There are two online conversations developing, right now, about how much impact official patriarchy in The Church of Jesus Christ of Latter-day Saints has on the LDS culture outside official church structures.--- As we all know, women are allowed leadership roles in the LDS Church--as general president of Relief Society, for example--but they're totally locked out of the tip-top power-centers, the First Presidency and the Quorum of the 12, as well as many local positions, where they are always relegated to "the Bishop's wife" rather than the Bishop herself.
How much does this official sexism inside the LDS Church effect women outside of church, for example, in Utah politics, particularly conservative politics? Blogger Holly Richardson didn't mention church sexism when referring to Utah political sexism, but check the comments, because someone else did.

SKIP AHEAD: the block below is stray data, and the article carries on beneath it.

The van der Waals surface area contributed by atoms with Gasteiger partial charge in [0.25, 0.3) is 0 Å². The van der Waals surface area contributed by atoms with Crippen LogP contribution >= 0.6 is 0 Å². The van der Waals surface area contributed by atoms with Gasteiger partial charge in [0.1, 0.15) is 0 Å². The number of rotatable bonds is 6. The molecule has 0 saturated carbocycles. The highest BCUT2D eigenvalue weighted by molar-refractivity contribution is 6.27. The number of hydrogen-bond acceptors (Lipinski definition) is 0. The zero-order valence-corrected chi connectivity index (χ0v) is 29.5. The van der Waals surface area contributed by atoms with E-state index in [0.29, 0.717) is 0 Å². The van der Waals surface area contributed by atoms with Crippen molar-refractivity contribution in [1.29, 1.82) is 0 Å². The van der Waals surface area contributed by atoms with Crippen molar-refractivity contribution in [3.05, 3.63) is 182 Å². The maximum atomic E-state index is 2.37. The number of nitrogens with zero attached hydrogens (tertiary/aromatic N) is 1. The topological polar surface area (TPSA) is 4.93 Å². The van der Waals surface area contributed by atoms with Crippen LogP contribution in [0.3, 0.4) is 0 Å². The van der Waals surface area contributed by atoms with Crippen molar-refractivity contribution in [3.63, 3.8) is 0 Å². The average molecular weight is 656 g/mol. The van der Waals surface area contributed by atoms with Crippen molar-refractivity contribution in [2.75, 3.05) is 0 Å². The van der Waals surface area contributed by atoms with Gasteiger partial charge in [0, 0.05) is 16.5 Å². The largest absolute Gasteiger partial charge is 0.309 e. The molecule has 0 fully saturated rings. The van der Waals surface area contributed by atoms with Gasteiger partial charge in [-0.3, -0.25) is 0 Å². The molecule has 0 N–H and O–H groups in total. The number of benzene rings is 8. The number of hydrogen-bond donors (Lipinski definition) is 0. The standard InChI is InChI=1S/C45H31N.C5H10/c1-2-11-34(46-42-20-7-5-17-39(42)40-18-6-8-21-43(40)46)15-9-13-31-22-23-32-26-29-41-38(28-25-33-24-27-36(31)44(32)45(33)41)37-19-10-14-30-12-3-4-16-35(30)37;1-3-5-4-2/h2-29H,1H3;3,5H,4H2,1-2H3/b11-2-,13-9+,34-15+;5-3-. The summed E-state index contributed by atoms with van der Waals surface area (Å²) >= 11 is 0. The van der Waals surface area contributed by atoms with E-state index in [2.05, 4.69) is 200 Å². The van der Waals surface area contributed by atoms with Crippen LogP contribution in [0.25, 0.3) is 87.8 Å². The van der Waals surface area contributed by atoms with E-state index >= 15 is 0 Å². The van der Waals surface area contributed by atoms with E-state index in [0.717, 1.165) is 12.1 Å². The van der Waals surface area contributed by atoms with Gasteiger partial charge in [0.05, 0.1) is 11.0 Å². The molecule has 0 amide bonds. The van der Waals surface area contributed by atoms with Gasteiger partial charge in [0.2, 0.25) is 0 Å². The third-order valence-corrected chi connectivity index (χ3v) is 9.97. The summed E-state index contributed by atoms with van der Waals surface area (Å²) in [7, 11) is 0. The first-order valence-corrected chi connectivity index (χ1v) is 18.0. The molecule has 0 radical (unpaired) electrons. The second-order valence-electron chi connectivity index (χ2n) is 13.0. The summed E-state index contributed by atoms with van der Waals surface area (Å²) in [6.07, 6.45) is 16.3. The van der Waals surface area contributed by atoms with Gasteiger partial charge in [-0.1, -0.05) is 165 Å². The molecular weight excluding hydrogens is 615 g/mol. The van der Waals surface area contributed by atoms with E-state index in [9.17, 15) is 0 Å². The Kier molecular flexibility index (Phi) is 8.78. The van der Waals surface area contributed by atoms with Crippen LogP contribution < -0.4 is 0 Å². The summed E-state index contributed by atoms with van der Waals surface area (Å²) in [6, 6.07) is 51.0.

How does this official sexism inside the LDS Church effect girls, whose Girl Scout troops some say are less integrated into church life than Boy Scouts? Again, blogger Stephen Dark didn't theorize on this question directly, but a commenter took the conversation in that direction.
When I see a topic being discussed on two forums simultaneously, my bosom burns a little. Did I get that idiom correct? Eh, I didn't think so.
And what would a conversation about LDS patriarchy be without a quick reference to where it all started, my favorite Doctrine and Covenant, section 132, in which "God," through the pen of Joseph Smith, commands Joseph's first wife, Emma, to accept Joseph's new/plural brides and says directly to her, "And I command mine handmaid, Emma Smith, to abide and cleave unto my servant Joseph, and to none else. But if she will not abide this commandment she shall be destroyed, saith the Lord." (D&C 132:54) (emphasis mine).
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